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Pollard v. United States

April 15, 1971

BILLY SHUPPS POLLARD, A/K/A BILLY SHUPS POLLARD, DEFENDANT-APPELLANT,
v.
UNITED STATES OF AMERICA, PLAINTIFF-APPELLEE



Hastings, Senior Circuit Judge, and Kiley and Kerner, Circuit Judges.

Author: Kiley

KILEY, Circuit Judge.

A jury convicted defendant Pollard under two indictments,*fn1 charging burglary of a bank, 18 U.S.C. § 2113(b), and conspiracy to dispose of stolen travelers checks knowing they were stolen, 18 U.S.C. § 371.*fn2 The court imposed consecutive sentences of eight years on the burglary charge and five years on the conspiracy charge. Pollard has appealed. We affirm.

The evidence against Pollard is overwhelming: The Citizens State Bank in Mount Summit, Indiana was burglarized some time before 8 a. m. on November 29, 1968. The crime was perpetrated by a "burning bar" safe-breaking method in which the safebreaker becomes covered with soot. A quantity of American Express Company Travelers Checks were taken. Pollard, on the morning of November 29, went to the home of Samuel Gaddis, a neighbor of Pollard's, "covered with soot," and holding a packet of American Express Travelers Checks. Pollard then paid a bondsman for a bond for the release of David Hedstrom from jail on a different charge. Pollard, Gaddis and Hedstrom thereafter went to Detroit where they cashed several of the travelers checks and divided the money. The checks were identified as part of those stolen from the bank.

Pollard contends here that the district court committed prejudicial error (a) in a statement it made in denying his motion for the production of Hedstrom's grand jury testimony and in the ruling itself, (b) in questioning a government witness in aid of the government's proof, thus showing partiality in denial of a fair trial, and (c) in admitting an American Express investigative report under the Shopbook Exception to the Hearsay Rule of Evidence.

I.

Pollard's trial attorney requested production of the grand jury testimony of Hedstrom, co-defendant under the conspiracy indictment, on the basis of a written communication from him that if he were called as a witness he would testify favorably to Pollard. The government attorney stated to the court that none of Hedstrom's grand jury testimony was favorable to Pollard.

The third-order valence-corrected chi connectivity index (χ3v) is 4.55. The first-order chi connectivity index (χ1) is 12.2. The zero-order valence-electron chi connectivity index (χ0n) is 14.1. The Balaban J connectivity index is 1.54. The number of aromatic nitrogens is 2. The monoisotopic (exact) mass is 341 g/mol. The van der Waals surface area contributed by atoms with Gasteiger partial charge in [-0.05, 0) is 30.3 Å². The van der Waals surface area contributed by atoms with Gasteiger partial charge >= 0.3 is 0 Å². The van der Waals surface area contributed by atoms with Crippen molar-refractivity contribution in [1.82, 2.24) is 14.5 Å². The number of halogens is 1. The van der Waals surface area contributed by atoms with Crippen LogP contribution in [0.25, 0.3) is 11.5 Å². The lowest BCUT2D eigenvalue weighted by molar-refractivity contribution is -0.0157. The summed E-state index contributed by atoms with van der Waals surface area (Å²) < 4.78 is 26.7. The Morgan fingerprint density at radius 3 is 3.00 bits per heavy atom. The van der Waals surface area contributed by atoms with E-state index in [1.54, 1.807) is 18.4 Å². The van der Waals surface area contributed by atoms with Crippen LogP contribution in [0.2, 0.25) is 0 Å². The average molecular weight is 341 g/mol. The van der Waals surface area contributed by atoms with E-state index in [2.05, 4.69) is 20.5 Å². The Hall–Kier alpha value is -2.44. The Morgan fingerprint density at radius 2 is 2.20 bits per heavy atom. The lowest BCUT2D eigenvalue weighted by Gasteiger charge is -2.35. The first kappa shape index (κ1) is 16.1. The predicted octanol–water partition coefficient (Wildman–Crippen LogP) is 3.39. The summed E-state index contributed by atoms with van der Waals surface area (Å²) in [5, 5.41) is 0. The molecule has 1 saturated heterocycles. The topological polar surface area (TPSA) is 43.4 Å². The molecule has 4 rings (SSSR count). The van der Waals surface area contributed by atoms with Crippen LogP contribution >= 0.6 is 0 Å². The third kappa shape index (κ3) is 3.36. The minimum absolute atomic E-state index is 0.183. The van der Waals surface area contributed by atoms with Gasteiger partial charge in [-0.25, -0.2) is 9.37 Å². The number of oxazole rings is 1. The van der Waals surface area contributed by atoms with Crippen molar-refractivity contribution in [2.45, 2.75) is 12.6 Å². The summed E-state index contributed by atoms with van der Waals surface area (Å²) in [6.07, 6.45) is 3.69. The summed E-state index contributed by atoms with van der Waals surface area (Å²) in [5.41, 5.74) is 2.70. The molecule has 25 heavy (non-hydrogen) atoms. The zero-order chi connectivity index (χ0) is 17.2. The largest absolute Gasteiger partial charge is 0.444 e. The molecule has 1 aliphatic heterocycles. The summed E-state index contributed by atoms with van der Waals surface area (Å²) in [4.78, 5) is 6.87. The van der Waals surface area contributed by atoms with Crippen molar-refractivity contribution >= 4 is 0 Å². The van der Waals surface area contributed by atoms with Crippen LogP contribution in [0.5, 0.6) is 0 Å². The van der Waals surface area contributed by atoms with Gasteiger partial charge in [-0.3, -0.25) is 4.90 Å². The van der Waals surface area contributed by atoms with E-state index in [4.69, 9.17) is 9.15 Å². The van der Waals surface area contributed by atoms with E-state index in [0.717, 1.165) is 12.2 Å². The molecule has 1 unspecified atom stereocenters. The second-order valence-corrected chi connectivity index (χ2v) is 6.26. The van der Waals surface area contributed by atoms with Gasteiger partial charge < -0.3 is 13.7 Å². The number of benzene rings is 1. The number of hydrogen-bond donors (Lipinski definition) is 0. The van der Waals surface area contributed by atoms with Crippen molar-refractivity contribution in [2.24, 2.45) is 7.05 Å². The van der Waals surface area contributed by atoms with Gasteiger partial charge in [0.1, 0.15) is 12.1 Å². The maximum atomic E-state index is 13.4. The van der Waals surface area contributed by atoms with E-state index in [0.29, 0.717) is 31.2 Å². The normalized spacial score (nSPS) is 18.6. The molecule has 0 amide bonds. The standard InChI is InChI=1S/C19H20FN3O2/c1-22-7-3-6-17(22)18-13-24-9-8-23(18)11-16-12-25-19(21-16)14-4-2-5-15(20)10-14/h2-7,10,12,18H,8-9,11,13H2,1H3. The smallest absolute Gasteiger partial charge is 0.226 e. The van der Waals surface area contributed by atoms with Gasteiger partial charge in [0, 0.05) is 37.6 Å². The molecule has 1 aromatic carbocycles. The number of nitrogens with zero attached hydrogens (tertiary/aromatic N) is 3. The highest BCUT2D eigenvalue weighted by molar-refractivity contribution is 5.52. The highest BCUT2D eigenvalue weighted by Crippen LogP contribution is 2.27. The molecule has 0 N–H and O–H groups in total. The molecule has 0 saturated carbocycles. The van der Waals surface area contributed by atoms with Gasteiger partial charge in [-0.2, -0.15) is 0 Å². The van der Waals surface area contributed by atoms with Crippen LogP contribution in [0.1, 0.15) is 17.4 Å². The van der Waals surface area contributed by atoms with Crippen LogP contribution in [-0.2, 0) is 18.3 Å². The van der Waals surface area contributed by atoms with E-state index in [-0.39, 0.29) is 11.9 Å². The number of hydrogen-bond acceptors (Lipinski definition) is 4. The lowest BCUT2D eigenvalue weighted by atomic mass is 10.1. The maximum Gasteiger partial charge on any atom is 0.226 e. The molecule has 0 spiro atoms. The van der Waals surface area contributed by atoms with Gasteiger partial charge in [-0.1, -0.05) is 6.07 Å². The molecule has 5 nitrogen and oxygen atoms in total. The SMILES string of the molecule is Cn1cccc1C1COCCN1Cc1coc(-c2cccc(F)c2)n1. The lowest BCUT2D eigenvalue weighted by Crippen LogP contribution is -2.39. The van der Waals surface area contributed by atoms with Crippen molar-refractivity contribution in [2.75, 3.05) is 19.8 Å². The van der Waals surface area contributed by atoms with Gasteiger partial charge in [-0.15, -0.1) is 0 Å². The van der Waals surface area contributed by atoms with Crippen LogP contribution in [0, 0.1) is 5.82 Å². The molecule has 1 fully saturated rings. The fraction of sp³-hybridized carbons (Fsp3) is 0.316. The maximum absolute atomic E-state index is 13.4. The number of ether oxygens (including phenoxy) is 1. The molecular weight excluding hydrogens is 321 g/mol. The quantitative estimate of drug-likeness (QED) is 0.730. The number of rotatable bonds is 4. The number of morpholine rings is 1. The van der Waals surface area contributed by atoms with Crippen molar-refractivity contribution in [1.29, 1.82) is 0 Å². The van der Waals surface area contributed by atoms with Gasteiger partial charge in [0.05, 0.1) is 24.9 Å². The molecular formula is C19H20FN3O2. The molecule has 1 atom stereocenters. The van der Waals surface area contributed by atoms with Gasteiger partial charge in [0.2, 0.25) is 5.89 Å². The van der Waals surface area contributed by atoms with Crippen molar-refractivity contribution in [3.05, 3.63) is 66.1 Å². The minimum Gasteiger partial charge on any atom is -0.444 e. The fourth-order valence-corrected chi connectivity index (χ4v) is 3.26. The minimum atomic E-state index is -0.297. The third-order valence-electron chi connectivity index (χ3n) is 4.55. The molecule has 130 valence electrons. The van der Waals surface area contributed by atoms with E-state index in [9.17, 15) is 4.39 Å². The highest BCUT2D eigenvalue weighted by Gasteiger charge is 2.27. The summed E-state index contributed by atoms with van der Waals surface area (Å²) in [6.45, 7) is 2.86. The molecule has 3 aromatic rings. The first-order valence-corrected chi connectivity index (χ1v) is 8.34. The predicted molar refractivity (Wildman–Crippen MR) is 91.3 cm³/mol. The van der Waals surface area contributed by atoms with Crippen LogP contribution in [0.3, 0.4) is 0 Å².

After the government attorney's statement, the court read Hedstrom's grand jury testimony in camera and confirmed the statement. The court then said, outside the presence of the jury, that nothing was favorable to Pollard and "On the contrary, I found it would swing him if he testifies. * * *" The court declined to rule in advance whether if Hedstrom was called by Pollard and was cross-examined on the grand jury testimony, Pollard could then see the grand jury material.

We see no merit in the argument that the court erred in refusing to disclose to defendant the grand jury testimony of Hedstrom. It is well established that "grand jury testimony is ordinarily confidential," United States v. Socony-Vacuum Oil Co., 310 U.S. 150, 233, 60 S. Ct. 811, 849, 84 L. Ed. 1129 (1940), and that its secrecy "must not be broken except where there is a compelling [need] * * * shown with particularity." United States v. Procter & Gamble, 356 U.S. 677, 682, 78 S. Ct. 983, 986, 2 L. Ed. 2d 1077 (1958). And where disclosure is permitted, it is to be done "discreetly and limitedly." Id.

The burden is on the defendant to show that a "'particularized need' exists for the transcript which outweighs the policy of secrecy." Pittsburgh Plate Glass Co. v. United States, 360 U.S. 395, 400, 79 S. Ct. 1237, 1241, 3 L. Ed. 2d 1323 (1959). Here, defendant's showing of need was limited to ascertaining whether Hedstrom gave evidence which incriminated the defendant in order to determine whether to call him as a witness. The trial court examined the transcript in camera, concluded that the testimony was highly damaging to defendant, and so advised defense counsel. We have examined the transcript ourselves and agree with its conclusion. Consequently, the court did not abuse its discretion in denying defendant access to Hedstrom's testimony.

Defendant's reliance on Dennis v. United States, 384 U.S. 855, 86 S. Ct. 1840, 16 L. Ed. 2d 973 (1966), for the proposition that an in camera inspection of the transcript by the court is not a sufficient substitute for inspection by the defendant, is misplaced. In Dennis, defendant sought the grand jury testimony of a witness who had testified at trial for impeachment purposes. The Court found a prticularized need was shown and that an in camera inspection by the trial court would not suffice since only defendant and his counsel would have the time and knowledge for inspecting the transcript for inconsistencies. Alderman v. United States, 394 U.S. 165, 89 S. Ct. 961, 22 L. Ed. 2d 176 (1969), also has no application, since the question there concerned the adequacy of an in camera inspection of oral eavesdropping to determine whether Alderman's conviction was tainted by the illegal eavesdropping.

Defendant also argues that the trial court's refusal to disclose the Hedstrom transcript violated Brady v. Maryland, 373 U.S. 83, 83 S. Ct. 1194, 10 L. Ed. 2d 215 (1963). Brady requires disclosure by the government of evidence favorable to defendant. As noted before, we have examined the Hedstrom transcript, sealed and certified to us as part of the record, and agree with the district court that the transcript contained no evidence favorable to the defendant, but rather incriminated him with respect to both counts of the indictment.

We also see no merit in the claim of error in the court's refusal to rule in advance upon a situation that might not -- and did not -- arise. Defendant cites no authority for the contrary proposition. Nor is there any merit in the argument that the "swing him" statement of the court prejudicially ...


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